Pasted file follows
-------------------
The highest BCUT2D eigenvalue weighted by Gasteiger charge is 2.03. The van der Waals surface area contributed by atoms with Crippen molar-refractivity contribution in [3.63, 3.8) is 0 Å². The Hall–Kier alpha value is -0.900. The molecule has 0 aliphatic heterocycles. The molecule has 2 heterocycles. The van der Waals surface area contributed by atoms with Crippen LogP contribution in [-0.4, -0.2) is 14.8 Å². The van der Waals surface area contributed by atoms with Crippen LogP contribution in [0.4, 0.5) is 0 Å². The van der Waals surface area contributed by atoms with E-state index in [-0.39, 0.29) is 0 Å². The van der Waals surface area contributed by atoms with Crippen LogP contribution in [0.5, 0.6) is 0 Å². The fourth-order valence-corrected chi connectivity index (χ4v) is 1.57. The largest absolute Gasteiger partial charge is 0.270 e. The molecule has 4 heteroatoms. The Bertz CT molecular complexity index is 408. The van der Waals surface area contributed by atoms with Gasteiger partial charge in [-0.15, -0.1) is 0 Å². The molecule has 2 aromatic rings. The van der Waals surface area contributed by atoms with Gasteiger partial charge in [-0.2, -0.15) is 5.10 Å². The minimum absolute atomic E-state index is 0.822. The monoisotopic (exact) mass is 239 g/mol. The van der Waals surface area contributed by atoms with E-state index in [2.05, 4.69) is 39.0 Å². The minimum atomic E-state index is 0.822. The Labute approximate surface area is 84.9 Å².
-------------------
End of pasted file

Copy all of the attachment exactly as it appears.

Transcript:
The highest BCUT2D eigenvalue weighted by Gasteiger charge is 2.03. The van der Waals surface area contributed by atoms with Crippen molar-refractivity contribution in [3.63, 3.8) is 0 Å². The Hall–Kier alpha value is -0.900. The molecule has 0 aliphatic heterocycles. The molecule has 2 heterocycles. The van der Waals surface area contributed by atoms with Crippen LogP contribution in [-0.4, -0.2) is 14.8 Å². The van der Waals surface area contributed by atoms with Crippen LogP contribution in [0.4, 0.5) is 0 Å². The van der Waals surface area contributed by atoms with E-state index in [-0.39, 0.29) is 0 Å². The van der Waals surface area contributed by atoms with Crippen LogP contribution in [0.5, 0.6) is 0 Å². The fourth-order valence-corrected chi connectivity index (χ4v) is 1.57. The largest absolute Gasteiger partial charge is 0.270 e. The molecule has 4 heteroatoms. The Bertz CT molecular complexity index is 408. The van der Waals surface area contributed by atoms with Gasteiger partial charge in [-0.15, -0.1) is 0 Å². The molecule has 2 aromatic rings. The van der Waals surface area contributed by atoms with Gasteiger partial charge in [-0.2, -0.15) is 5.10 Å². The minimum absolute atomic E-state index is 0.822. The monoisotopic (exact) mass is 239 g/mol. The van der Waals surface area contributed by atoms with E-state index in [2.05, 4.69) is 39.0 Å². The minimum atomic E-state index is 0.822. The Labute approximate surface area is 84.9 Å².